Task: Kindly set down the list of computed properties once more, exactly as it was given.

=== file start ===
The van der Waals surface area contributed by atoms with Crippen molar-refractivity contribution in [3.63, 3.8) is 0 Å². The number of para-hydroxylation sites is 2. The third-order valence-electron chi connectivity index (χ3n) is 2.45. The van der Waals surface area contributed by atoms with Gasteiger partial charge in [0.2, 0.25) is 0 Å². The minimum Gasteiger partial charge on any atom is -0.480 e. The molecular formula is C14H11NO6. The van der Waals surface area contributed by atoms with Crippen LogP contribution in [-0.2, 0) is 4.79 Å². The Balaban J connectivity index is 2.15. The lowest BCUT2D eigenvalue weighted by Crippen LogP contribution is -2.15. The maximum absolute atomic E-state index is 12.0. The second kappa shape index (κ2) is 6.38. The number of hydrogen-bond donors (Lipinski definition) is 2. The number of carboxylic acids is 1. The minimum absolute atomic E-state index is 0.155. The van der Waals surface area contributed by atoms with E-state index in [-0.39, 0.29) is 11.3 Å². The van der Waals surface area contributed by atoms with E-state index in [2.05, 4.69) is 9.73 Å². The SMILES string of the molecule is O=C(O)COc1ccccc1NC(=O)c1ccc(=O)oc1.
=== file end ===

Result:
The van der Waals surface area contributed by atoms with Crippen molar-refractivity contribution in [3.63, 3.8) is 0 Å². The number of para-hydroxylation sites is 2. The third-order valence-electron chi connectivity index (χ3n) is 2.45. The van der Waals surface area contributed by atoms with Gasteiger partial charge in [0.2, 0.25) is 0 Å². The minimum Gasteiger partial charge on any atom is -0.480 e. The molecular formula is C14H11NO6. The van der Waals surface area contributed by atoms with Crippen LogP contribution in [-0.2, 0) is 4.79 Å². The Balaban J connectivity index is 2.15. The lowest BCUT2D eigenvalue weighted by Crippen LogP contribution is -2.15. The maximum absolute atomic E-state index is 12.0. The second kappa shape index (κ2) is 6.38. The number of hydrogen-bond donors (Lipinski definition) is 2. The number of carboxylic acids is 1. The minimum absolute atomic E-state index is 0.155. The van der Waals surface area contributed by atoms with E-state index in [-0.39, 0.29) is 11.3 Å². The van der Waals surface area contributed by atoms with E-state index in [2.05, 4.69) is 9.73 Å². The SMILES string of the molecule is O=C(O)COc1ccccc1NC(=O)c1ccc(=O)oc1.